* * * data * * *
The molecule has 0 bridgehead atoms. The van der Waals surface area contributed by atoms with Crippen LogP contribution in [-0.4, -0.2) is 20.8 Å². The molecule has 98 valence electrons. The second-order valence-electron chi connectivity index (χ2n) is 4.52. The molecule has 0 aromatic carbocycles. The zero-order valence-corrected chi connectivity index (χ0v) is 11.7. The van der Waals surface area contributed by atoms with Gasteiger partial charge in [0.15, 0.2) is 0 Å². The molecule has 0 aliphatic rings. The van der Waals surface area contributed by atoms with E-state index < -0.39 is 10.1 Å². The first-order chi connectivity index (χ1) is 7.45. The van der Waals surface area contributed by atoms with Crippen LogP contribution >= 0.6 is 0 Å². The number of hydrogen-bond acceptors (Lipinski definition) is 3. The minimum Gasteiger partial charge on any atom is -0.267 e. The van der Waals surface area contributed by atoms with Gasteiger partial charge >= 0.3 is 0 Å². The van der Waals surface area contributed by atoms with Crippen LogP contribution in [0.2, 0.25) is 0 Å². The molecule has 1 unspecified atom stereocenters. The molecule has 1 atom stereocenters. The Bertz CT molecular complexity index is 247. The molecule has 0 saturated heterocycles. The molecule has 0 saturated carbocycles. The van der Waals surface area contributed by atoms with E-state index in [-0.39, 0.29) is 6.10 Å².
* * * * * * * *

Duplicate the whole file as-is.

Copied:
The molecule has 0 bridgehead atoms. The van der Waals surface area contributed by atoms with Crippen LogP contribution in [-0.4, -0.2) is 20.8 Å². The molecule has 98 valence electrons. The second-order valence-electron chi connectivity index (χ2n) is 4.52. The molecule has 0 aromatic carbocycles. The zero-order valence-corrected chi connectivity index (χ0v) is 11.7. The van der Waals surface area contributed by atoms with Gasteiger partial charge in [0.15, 0.2) is 0 Å². The molecule has 0 aliphatic rings. The van der Waals surface area contributed by atoms with E-state index < -0.39 is 10.1 Å². The first-order chi connectivity index (χ1) is 7.45. The van der Waals surface area contributed by atoms with Crippen LogP contribution >= 0.6 is 0 Å². The number of hydrogen-bond acceptors (Lipinski definition) is 3. The minimum Gasteiger partial charge on any atom is -0.267 e. The van der Waals surface area contributed by atoms with Gasteiger partial charge >= 0.3 is 0 Å². The van der Waals surface area contributed by atoms with Crippen LogP contribution in [0.2, 0.25) is 0 Å². The molecule has 1 unspecified atom stereocenters. The molecule has 1 atom stereocenters. The Bertz CT molecular complexity index is 247. The molecule has 0 saturated heterocycles. The molecule has 0 saturated carbocycles. The van der Waals surface area contributed by atoms with E-state index in [-0.39, 0.29) is 6.10 Å².